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  • King Olaf is one of the same company as Charlemagne, King Arthur and Sebastian of Portugal - the legendary heroic figures in whose death the people would not believe, and whose return was looked for.

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  • Magmusson (1893) and the Saga of King Olaf Tryggwason, trans.

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  • Bergen (formerly Bjørgvin) was founded by King Olaf Kyrre in 1070-1075, and rapidly grew to importance, the Byfjord becoming the scene of several important engagements in the civil wars of subsequent centuries.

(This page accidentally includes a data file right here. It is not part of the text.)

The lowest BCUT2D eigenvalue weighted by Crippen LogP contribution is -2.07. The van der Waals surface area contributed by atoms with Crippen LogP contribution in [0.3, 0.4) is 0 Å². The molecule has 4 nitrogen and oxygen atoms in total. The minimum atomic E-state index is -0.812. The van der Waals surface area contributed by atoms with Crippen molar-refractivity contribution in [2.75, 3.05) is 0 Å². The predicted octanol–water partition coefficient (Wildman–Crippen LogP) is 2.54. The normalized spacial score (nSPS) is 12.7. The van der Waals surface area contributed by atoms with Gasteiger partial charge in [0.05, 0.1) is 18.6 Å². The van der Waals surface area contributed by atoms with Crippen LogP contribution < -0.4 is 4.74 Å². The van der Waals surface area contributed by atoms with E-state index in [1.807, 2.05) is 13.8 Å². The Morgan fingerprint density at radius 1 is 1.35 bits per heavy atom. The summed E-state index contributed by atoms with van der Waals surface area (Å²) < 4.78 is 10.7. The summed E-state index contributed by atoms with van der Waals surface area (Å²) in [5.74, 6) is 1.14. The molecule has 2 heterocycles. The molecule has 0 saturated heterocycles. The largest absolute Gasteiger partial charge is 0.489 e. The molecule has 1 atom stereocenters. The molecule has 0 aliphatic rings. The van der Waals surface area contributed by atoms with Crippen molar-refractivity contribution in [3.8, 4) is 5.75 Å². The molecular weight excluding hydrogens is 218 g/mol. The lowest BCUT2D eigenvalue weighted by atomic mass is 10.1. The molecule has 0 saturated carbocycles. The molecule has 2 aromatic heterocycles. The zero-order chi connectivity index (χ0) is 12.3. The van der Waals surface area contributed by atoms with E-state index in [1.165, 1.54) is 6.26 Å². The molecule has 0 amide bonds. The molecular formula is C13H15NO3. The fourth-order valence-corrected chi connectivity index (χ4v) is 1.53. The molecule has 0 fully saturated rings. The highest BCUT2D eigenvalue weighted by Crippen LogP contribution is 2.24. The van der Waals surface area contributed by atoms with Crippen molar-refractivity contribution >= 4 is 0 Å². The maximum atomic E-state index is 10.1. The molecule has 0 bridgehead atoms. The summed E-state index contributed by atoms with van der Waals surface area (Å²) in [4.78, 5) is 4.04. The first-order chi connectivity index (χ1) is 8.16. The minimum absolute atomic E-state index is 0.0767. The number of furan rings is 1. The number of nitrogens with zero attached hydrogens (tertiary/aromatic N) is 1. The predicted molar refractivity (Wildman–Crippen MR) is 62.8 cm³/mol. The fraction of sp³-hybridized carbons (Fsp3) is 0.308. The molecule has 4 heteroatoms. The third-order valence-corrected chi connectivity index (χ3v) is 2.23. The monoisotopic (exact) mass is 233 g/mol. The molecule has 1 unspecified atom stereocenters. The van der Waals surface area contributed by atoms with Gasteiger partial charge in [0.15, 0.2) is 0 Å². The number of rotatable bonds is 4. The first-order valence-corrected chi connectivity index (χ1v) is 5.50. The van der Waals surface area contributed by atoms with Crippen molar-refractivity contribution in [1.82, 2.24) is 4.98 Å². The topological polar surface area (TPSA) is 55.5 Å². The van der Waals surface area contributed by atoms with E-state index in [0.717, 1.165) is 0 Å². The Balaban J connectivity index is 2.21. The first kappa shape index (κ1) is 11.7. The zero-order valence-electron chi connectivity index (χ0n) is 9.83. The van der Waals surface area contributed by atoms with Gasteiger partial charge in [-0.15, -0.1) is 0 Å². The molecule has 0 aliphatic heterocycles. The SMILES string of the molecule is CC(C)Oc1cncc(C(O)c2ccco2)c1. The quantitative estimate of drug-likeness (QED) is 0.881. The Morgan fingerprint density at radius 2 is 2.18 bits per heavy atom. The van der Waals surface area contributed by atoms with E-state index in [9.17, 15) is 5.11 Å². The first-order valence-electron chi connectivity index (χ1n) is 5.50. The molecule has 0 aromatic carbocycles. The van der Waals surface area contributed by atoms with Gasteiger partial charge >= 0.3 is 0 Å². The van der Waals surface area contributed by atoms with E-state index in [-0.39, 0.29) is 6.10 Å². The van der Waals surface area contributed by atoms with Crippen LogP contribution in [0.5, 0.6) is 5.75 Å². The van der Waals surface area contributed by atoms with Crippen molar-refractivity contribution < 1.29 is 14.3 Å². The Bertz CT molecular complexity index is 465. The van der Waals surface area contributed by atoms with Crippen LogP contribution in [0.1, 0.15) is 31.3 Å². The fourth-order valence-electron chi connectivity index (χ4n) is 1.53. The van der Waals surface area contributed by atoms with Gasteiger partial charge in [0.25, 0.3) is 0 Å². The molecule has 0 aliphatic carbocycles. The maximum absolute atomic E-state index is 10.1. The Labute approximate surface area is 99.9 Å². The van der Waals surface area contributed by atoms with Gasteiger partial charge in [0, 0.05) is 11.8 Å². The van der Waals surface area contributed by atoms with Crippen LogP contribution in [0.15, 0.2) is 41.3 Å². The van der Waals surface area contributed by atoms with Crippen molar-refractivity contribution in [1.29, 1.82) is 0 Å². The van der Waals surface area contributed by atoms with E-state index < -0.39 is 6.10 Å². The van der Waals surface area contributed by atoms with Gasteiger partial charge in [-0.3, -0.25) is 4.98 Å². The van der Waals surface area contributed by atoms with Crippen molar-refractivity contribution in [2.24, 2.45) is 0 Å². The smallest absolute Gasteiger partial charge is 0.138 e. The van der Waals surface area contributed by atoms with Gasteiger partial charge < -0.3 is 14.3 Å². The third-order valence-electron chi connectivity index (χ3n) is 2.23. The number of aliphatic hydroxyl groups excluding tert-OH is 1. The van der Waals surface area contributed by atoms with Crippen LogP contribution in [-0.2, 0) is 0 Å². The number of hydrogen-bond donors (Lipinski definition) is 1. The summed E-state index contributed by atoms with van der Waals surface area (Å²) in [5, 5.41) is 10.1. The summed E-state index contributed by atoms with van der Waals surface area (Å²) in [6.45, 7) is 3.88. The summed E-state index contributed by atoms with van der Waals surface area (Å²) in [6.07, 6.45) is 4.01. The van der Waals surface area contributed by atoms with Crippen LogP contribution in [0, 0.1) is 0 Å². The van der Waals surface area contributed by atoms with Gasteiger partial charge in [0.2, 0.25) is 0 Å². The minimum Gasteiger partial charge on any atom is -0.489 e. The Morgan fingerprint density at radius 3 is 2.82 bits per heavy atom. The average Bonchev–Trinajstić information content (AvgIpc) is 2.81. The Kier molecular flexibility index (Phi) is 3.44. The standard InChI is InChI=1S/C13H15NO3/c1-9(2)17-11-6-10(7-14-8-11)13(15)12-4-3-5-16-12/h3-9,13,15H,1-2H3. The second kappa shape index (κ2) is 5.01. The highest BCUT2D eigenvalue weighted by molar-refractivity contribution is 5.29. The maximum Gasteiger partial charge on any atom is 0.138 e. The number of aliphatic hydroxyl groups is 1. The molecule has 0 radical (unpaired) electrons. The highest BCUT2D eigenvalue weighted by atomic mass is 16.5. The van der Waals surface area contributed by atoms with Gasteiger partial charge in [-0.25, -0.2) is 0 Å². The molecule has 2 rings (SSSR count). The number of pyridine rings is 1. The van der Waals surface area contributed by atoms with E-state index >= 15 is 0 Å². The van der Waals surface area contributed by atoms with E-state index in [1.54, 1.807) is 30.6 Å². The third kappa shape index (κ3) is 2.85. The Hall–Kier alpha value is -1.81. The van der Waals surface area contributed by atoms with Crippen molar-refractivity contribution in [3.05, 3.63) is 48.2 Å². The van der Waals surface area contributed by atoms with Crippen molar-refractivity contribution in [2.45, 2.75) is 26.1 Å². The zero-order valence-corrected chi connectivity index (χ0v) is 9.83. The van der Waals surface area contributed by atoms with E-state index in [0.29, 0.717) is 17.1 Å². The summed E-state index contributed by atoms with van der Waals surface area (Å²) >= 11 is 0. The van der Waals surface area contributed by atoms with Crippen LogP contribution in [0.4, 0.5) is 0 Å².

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  • He visited the famous King Olaf Tryggvason, who reigned from 995 to 1000, and was bending his energies toward Christianizing Norway and Iceland.

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  • Upon his arrival in Greenland, Leif presented the message of King Olaf, and seems to have attempted no further expeditions.

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  • Among the more conspicuous buildings are St Olaf's church (erected by Gustavus Adolphus in 1616 and rebuilt in 1765-1767); St Hedvig's, built by the German colony in 1670; the town hall, dating from the beginning of the 19th century; the high school (1868), and technical and weaving schools.